NATIONAL HARBOR, Md.—What's the problem with universal background checks? If you listened to National Rifle Association Executive Vice President Wayne LaPierre at the Conservative Political Action Committee you learned that not only is it a tool for the U.S. government to come take your guns—you probably knew that already—but for the Chinese and Mexican governments to as well. I guess maybe he's watched "Red Dawn" one time too many?
LaPierre went into what has become his usual line against universal background checks—that it's just a ruse for a nefarious agenda. "In the end there are only two reasons for government to create that federal registry of gun owners—to tax them or to take them," he said at one point. (It's worth noting that the NRA is somewhat schizophrenic on background checks, sometimes supporting them and sometimes seeing them as the next step toward fascism.)
I'd heard the anti-U.S. government paranoia before. But I hadn't heard this bit before:
What's the point of registering lawful gun owners anyway? So newspapers can print those names and addresses for criminals and gangs to access? So that list can be hacked by foreign entities like the Chinese, who recently hacked Pentagon computers? So that list can be handed over to the Mexican government that, oh by the way, has already requested it.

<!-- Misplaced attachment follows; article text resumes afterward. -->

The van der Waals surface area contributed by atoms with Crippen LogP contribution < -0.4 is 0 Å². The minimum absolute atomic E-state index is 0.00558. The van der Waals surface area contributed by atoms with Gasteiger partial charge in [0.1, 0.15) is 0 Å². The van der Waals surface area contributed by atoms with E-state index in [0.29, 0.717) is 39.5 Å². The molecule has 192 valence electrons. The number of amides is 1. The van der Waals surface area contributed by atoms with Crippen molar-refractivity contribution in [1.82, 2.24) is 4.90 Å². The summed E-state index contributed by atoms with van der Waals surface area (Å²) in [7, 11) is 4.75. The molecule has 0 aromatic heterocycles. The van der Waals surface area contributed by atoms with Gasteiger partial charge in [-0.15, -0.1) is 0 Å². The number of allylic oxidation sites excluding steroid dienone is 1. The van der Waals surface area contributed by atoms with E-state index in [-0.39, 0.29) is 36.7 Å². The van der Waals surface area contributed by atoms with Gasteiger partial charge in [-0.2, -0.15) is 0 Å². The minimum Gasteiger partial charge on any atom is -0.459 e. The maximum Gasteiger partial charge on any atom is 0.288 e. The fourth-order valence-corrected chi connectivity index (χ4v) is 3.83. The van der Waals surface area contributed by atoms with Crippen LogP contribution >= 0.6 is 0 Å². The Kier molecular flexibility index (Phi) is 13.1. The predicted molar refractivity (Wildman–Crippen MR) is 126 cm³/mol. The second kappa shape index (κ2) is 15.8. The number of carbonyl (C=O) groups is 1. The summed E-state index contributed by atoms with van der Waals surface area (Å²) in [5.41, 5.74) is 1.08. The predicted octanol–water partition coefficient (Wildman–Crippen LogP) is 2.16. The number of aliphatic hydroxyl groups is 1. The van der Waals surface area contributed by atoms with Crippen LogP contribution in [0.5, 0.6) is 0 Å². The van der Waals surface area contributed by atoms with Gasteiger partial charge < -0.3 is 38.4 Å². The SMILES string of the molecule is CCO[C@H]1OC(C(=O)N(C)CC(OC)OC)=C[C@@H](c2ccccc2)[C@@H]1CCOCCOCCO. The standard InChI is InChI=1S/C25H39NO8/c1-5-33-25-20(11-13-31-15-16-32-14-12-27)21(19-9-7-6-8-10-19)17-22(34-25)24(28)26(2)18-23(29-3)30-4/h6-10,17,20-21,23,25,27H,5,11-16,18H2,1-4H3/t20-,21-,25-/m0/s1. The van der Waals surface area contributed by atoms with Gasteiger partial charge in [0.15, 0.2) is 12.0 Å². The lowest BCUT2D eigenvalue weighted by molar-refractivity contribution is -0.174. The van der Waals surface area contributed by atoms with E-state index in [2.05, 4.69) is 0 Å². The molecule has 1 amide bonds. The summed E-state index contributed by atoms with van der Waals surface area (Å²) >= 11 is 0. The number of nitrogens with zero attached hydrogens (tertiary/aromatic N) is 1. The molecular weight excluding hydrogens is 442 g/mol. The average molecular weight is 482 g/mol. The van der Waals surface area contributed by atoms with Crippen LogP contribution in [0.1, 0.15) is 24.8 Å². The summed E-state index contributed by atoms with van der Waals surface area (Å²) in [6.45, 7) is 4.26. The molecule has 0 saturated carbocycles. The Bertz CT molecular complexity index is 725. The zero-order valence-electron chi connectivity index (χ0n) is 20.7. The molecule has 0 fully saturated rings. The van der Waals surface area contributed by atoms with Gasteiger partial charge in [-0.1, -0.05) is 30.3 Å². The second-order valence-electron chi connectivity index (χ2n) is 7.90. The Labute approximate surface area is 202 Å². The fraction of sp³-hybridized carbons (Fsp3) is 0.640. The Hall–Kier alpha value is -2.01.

Umm. Why would the Chinese care about who in the United States owns guns? Or the Mexicans for that matter? Are the Chinese and/or the Mexicans coming to invade? He didn't elaborate but it's certainly the implication of the comment. Why else would they want to know which U.S. citizens are armed?
Like I said, maybe before he came on stage he watched the classic 1984 film "Red Dawn" to psych himself up? If you've seen the movie you'll recall that at one point one of the invading Cuban officers (when did Mexico pass Cuba on the threat-meter?) instructs one of his subordinates to go to the local sporting goods store and retrieve "form 4473" which, he says, has "descriptions of weapons and lists of private owners." (Another shot opens with the camera on a bumper sticker promising, "They can have my gun when they pry it from my cold dead fingers;" the camera then pans down to an American corpse clutching a handgun—and then a Communist jack-boot slams down on the arm and an invader pries the weapon away.)
On a serious note, however, this is just classic of LaPierre, and of a piece with his fantasy that after Hurricane Sandy, Brooklyn became some sort of "Mad Max"-esque wasteland where only the armed survived: It's fear mongering—you'd better be armed because the urban folk and the foreigners are coming to get you.